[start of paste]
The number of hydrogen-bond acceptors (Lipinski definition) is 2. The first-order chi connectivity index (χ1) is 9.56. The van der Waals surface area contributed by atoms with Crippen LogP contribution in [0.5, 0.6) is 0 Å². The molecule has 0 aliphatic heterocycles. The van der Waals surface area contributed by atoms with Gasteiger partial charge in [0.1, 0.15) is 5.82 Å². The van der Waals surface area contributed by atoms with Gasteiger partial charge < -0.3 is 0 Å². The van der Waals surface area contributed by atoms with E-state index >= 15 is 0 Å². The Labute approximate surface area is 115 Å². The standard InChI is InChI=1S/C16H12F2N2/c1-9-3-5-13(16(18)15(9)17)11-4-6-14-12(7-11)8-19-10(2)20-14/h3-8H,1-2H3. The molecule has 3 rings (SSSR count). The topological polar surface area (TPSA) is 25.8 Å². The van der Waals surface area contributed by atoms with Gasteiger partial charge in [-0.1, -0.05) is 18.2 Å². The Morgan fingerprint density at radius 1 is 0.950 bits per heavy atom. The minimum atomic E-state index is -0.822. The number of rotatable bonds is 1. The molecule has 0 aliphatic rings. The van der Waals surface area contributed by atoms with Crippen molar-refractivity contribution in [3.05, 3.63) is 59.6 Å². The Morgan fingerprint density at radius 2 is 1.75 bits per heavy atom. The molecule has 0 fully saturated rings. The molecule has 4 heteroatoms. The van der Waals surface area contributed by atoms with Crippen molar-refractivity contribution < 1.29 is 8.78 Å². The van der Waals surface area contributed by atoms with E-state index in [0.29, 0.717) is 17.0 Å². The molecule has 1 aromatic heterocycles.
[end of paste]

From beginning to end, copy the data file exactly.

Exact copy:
The number of hydrogen-bond acceptors (Lipinski definition) is 2. The first-order chi connectivity index (χ1) is 9.56. The van der Waals surface area contributed by atoms with Crippen LogP contribution in [0.5, 0.6) is 0 Å². The molecule has 0 aliphatic heterocycles. The van der Waals surface area contributed by atoms with Gasteiger partial charge in [0.1, 0.15) is 5.82 Å². The van der Waals surface area contributed by atoms with Gasteiger partial charge < -0.3 is 0 Å². The van der Waals surface area contributed by atoms with E-state index >= 15 is 0 Å². The Labute approximate surface area is 115 Å². The standard InChI is InChI=1S/C16H12F2N2/c1-9-3-5-13(16(18)15(9)17)11-4-6-14-12(7-11)8-19-10(2)20-14/h3-8H,1-2H3. The molecule has 3 rings (SSSR count). The topological polar surface area (TPSA) is 25.8 Å². The van der Waals surface area contributed by atoms with Gasteiger partial charge in [-0.1, -0.05) is 18.2 Å². The Morgan fingerprint density at radius 1 is 0.950 bits per heavy atom. The minimum atomic E-state index is -0.822. The number of rotatable bonds is 1. The molecule has 0 aliphatic rings. The van der Waals surface area contributed by atoms with Crippen molar-refractivity contribution in [3.05, 3.63) is 59.6 Å². The Morgan fingerprint density at radius 2 is 1.75 bits per heavy atom. The molecule has 0 fully saturated rings. The molecule has 4 heteroatoms. The van der Waals surface area contributed by atoms with Crippen molar-refractivity contribution < 1.29 is 8.78 Å². The van der Waals surface area contributed by atoms with E-state index in [0.29, 0.717) is 17.0 Å². The molecule has 1 aromatic heterocycles.